Evaluation revealed severe macrocytic anemia (Hb 5.8 gm/dL, mean corpuscular volume-112 fl; normal 80–95 fl). Peripheral blood smear showed macrocytic anemia along with thrombocytopenia. Vitamin B12 levels were 18 ng/mL (normal: 200–900 ng/mL). Tandem mass spectrometry for inborn errors of metabolism screening was normal. Magnetic resonance imaging of the brain showed mild cerebral atrophy. The patient was initiated on Vitamin B12 injections 1 mg intramuscularly, alternate day for 10 days, along with other micronutrient supplements. She was continued on oral vitamin B12 tablets at 30 μg/kg/day for 3 months. On follow-up at one month, she had improved. She was able to sit and had started playing with toys [Video 2]. Motor stereotypy improved substantially over 2 months of supplementation.

Movement disorders are uncommon among the protean neurological manifestations of vitamin B12 deficiency. Since the initial description of infantile tremor syndrome in 1957 by Dikshitet al.,[4] various movement disorders due to vitamin B12 deficiency have been described in both adults and children including those precipitated by B12 supplementation. The phenomenology ranges from hyperkinetic disorders like chorea,[5] ataxia,[5],[6] tremor, myoclonus, dystonia[7] to hypokinetic disorders like  Parkinsonism More Details.[8] These may be strikingly asymmetrical. So far, vitamin B12 deficiency presenting with stereotypy has not been described. Stereotypy may be primary or secondary to other neurological disorders. Secondary stereotypy occurs in association with autism spectrum disorders, intellectual disability, or sensory deprivation. Stereotypies have also been described in association with Wilson's disease and autoimmune encephalitis.

The association of movement disorders with cobalamin deficiency has been explained by elevation of homocysteine and methyl tetrahydrofolate levels due to impaired methylene tetrahydrofolate reductase (MTHFR) reaction that converts homocysteine to methionine. Homocysteine is a N-Methyl-d-aspartic acid (NMDA) glutamate receptor agonist via metabolites L-homocysteate and L-homocysteine sulphinate.[9] These activate basal ganglia causing dystonia through thalamocortical pathways. The basal ganglia are mitochondria-replete, and endothelial dysfunction due to elevated homocysteine levels may also promote mitochondrial dysfunction. Methyl malonic acid (MMA) levels are also elevated in cobalamin deficiency. MMA plays a role in the development of movement disorders as evidenced by the presence of extrapyramidal disorders and basal ganglia involvement in children with methyl malonic acidemia.[10] Hyperglycinemia secondary to cobalamin deficiency may also be a contributor, although these reports have not been consistent. The neuroanatomical localization for motor stereotypies involves the cortico-striatal-thalamo-cortical loop. Striatal dysfunction may be multifactorial in vitamin B12 deficiency and may have led to motor stereotypy in our patient.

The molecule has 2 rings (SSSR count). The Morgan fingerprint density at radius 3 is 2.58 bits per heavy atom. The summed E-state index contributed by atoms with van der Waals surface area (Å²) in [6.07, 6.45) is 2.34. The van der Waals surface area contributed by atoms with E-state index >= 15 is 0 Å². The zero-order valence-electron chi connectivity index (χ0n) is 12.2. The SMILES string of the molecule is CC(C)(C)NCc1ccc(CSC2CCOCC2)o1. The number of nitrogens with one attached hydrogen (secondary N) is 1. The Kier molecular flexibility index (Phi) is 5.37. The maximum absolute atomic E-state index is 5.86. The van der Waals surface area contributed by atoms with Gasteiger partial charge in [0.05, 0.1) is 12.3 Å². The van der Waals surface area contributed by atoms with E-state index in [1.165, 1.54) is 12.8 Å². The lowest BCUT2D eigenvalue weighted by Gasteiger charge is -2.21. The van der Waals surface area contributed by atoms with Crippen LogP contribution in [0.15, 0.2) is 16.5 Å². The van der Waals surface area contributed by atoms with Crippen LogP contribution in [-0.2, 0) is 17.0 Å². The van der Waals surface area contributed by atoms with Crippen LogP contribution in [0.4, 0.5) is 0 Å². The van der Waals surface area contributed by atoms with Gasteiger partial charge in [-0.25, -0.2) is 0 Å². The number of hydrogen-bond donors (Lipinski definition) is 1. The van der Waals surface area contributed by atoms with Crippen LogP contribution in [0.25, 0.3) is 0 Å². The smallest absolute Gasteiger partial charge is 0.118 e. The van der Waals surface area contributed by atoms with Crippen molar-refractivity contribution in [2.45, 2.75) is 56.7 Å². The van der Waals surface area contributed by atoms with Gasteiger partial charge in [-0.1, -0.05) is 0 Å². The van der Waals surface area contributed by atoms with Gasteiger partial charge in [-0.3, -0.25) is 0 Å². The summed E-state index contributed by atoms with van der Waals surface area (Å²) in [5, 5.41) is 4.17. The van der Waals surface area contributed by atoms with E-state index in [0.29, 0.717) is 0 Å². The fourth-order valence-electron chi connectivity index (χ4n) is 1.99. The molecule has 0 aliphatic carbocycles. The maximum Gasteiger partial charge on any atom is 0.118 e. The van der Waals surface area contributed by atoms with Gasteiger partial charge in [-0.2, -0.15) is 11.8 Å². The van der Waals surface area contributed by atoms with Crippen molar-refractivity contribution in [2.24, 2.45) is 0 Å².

Neurological features in children with ITS occur in three phases: Pre-tremor, tremor, and post-tremor. Pre-tremor phase involves developmental regression, tremulous cry, and pallor. In the tremor phase, coarse tremors develop involving various body parts. There may be rigidity although hypotonia is usual. In our case, the patient had motor stereotyped movements, but no tremors. The fact that three features of the classical ITS tetrad as well as motor stereotypy responded to vitamin B12 supplementation suggests that the neurological spectrum of this disorder may be expanded to include motor stereotypy.


We thank the patient and her parents for their co-operation.

Declaration of patient consent

The authors certify that they have obtained all appropriate patient consent forms. In the form, the parents have given their consent for patient's images and other clinical information to be reported in the journal. The parents understand that patient's name and initials will not be published and due efforts will be made to conceal identity, but anonymity cannot be guaranteed.

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Conflicts of interest

There are no conflicts of interest.